Saturday 10 December 2016

Where are they now?: JIM McCONVILLE (Former Armagh footballer)

Published 28/11/2010 | 05:00

Crossmaglen Rangers have been prominent in the All-Ireland club football championship since the mid 1990s. When they won their first title back in 1997, Jim McConville was the captain and he recalls this time as his greatest football memory.

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"We never thought we would get that far, it all just came together that year," he recalls. "It was a combination of good management and good players coming along at the right time. Lifting the cup and playing with such legendary footballers was an honour for me and I'll never forget it."

After that victory the club went from strength to strength. They went on to repeat the feat in 1999 and again added to their silverware the following year when Anthony Cunningham guided the club to their third All-Ireland title.

"Those titles gave a great boost to the club and the area," McConville adds. "We were used to a bit of success but not on such a large scale. We had started to accept defeat too easy, we hadn't won a title in ten years so we got the wake-up call we needed.

"It was fantastic for the area. After we started being successful again, a lot more people got involved in football. There is great life within football and it is a great social outlet as well -- it's not all just playing the game, it's about the community meeting up and getting together. It was especially important to us when there was trouble here. It provided a great escape for people; they could concentrate on something else rather than the negative publicity we were getting."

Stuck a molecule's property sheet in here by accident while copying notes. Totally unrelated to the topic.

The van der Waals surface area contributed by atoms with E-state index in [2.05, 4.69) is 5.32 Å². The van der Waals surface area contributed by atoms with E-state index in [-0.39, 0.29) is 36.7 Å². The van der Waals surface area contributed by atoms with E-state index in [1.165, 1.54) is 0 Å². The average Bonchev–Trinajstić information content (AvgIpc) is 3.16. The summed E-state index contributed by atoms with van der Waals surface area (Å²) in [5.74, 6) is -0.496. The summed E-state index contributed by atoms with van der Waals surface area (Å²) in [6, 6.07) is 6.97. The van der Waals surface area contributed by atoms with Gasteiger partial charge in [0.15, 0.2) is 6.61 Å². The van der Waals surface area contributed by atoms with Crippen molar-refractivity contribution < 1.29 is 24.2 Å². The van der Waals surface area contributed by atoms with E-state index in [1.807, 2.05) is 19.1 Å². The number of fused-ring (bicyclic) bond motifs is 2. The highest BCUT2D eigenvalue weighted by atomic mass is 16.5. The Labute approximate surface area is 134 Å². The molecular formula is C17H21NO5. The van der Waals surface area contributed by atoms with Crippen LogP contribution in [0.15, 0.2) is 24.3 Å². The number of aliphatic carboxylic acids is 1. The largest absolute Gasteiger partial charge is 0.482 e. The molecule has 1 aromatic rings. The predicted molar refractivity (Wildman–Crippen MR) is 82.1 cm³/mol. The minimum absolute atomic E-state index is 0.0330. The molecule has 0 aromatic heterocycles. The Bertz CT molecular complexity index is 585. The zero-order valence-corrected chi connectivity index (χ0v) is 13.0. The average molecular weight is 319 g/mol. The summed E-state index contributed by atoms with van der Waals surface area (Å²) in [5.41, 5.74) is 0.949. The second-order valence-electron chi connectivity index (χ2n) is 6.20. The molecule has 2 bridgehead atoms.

Crossmaglen's most recent title came in 2007, when they beat Dr Crokes of Killarney after a replay. For the fourth time in a decade the Andy Merrigan Cup returned to Armagh. McConville was looking forward to today's Ulster final but he will have to wait until next weekend to go to Clones to support his brother Oisín and his club, as the game fell foul of the adverse weather conditions.

"It's going to be tough , Ulster club finals are always hard-fought. Sometimes it's just a case of pulling out all the stops just to get over the line. We are well capable of winning. And if you come through an Ulster campaign, you are probably well geared up for the competition that comes after. "

McConville owns and runs a pub in Crossmaglen and is still hugely involved in the GAA club.

Sunday Independent

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